Starting the year with splits and swarms

Different colour pollens being collected in April.

The anniversary of my first year as a beekeeper came and went without incident. I’d emerged from the winter with two healthy colonies and while Summer honey would be nice, the aim for 2021 was to increase the size of my apiary.  The low points in 2020 had taught me the value of having more bees for comparison, to merge with, or for swapping frames, as well as to sit and watch on a sunny day.

I’d read At the Hive Entrance and been fascinated by the amount of information to be gathered simply by watching. Bees taking in pollen often indicate the presence of larvae and I particularly loved their orientation flights, where new foragers hover in front of the hive entrance, memorising the size and shape of the home they need to return to.

Bee navigation is fascinating. Worker bees understand concepts like distance and angles as well as the position and movement of the sun. They can also communicate this information to other bees, in the dark, through the performance of different waggle dances.

While watching the bees, I had the idea of using a selfie stick for a closer look. Any good results were more luck than judgement, but I was delighted with the close-up shots of pollen baskets and fine dust sticking to the hairs on their bodies.

One of my decisions for 2021 was not to mark the queens. It was stressful for both of us and maybe not necessary if eggs were spotted. However, when it came to making splits I soon learned the value of having queens which could be easily identified, either via the international colour code or other methods such as numbered discs.

Additional information about international colour codes 

I was making splits to increase the size of my apiary but also because I was determined to control any desire to swarm. Last year I’d lost half a colony to a swarm within weeks of them arriving. Once is a misfortune, twice is careless. As soon as I saw queen cells this year, I knew a proactive approach was required. Avoiding swarms is an integral part of beekeeping, especially if you have your apiary in a public place like an allotment.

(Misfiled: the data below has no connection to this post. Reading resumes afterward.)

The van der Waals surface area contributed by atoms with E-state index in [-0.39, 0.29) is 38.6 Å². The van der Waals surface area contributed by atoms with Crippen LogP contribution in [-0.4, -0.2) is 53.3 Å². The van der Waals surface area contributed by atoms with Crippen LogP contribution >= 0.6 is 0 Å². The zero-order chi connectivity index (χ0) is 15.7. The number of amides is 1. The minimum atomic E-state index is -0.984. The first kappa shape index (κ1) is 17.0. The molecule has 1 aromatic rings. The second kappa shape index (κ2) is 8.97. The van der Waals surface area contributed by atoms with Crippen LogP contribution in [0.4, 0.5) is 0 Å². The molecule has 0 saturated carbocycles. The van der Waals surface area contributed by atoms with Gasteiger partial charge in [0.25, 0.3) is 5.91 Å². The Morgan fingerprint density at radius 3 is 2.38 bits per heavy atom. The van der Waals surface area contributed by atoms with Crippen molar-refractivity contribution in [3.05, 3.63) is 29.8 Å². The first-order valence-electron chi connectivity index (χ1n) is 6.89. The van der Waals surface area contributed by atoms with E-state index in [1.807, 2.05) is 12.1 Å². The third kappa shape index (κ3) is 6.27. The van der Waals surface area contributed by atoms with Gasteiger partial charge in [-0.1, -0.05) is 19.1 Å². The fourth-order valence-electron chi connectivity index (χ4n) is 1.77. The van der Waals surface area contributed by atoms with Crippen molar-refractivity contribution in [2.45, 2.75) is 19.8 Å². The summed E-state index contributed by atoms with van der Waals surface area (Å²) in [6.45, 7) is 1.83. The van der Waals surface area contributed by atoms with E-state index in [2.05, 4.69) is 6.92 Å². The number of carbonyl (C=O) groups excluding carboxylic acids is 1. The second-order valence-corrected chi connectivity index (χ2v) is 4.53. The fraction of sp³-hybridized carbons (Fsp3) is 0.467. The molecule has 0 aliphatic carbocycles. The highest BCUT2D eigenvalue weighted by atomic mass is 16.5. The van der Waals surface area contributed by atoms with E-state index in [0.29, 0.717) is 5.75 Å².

I also wondered if it might be too cold to swarm. The weather in May was terrible. I was still feeding the bees fondant and, despite them having plenty of space, they rewarded me with opportunities to study their comb making skills, as it pushed up through the crown board and into the fondant boxes.

The first sight of queen cells is a sign the swarming instinct has kicked in. You can take them down but others will follow and it isn’t enough to remove them. If bees want to go they’ll go, unless you can persuade them otherwise, so thorough  inspections during May are crucial.

Some people say QC are only found on frame sides and bottoms but in reality, they can be anywhere. Also, bees are expert at hiding them. Supercedure and emergency QC might be more commonly found in the frame centre, but not always and it helps to understand the difference between them from the start.

Frame with multiple queen cells

Supercedure is like a collective colony decision to replace the queen when the bees have decided, for example, she’s ageing, running low on sperm, or unwell. Supercedure cells are often made from a chosen egg, and usually look good. Emergency queen cells are what the name implies; an emergency response to being queenless. They can be shorter and more stubby or just generally look like they’ve been produced in a rush.  They can also appear within 5 days. An absence of eggs is often part of the emergency, so the cell is made from converting existing larvae, destined to be a worker. Quite an upgrade!

Example of perfect new capped brood

Despite knowing what to look for, the first QC’s took me by surprise. I wasn’t prepared so took them down. I thought they’d make others just as good during the following week. By then I’d have my nucs ready and waiting. Despite it being my second year, I still needed to learn how knowing what to do in theory is not the same as being ready to do it in practice. Also, of course, the bees thought differently. The next QC’s were shorter, stubbier and looked like less care had gone into them.

Sometimes it’s hard to tell the difference between swarm, supersedure and emergency cells.

Nevertheless, I used them for my splits and in total, made up four nucs, only one of which produced a new queen. May was unseasonably cold which would have significantly reduced the chances of successful mating flights. The online forums reassured me I was not alone in finding the weather a deterrent to making splits but by the end of May, it turned warmer at last.

With swarm control always on my mind, I was keeping a close eye on my original colonies; the Pink Ladies and the Brown Hive Girls. Both had supers on and for my ‘splits – take two – plan’, I took some frames of eggs and brood from them to restart the three failed nucs. In my mind, this was also creating additional space in the brood box, making it less likely for them to swarm.

How wrong I was!

The next post will look at what happened when, exactly a year to the day since the Brown Hive Girls swarmed in 2020, they did it again in 2021.

The video below shows the Brown Hive Girls’ queen during an inspection in May this year. 

One thought on “Starting the year with splits and swarms

  • Very interesting reading and really highlights the complexities of bee keeping .


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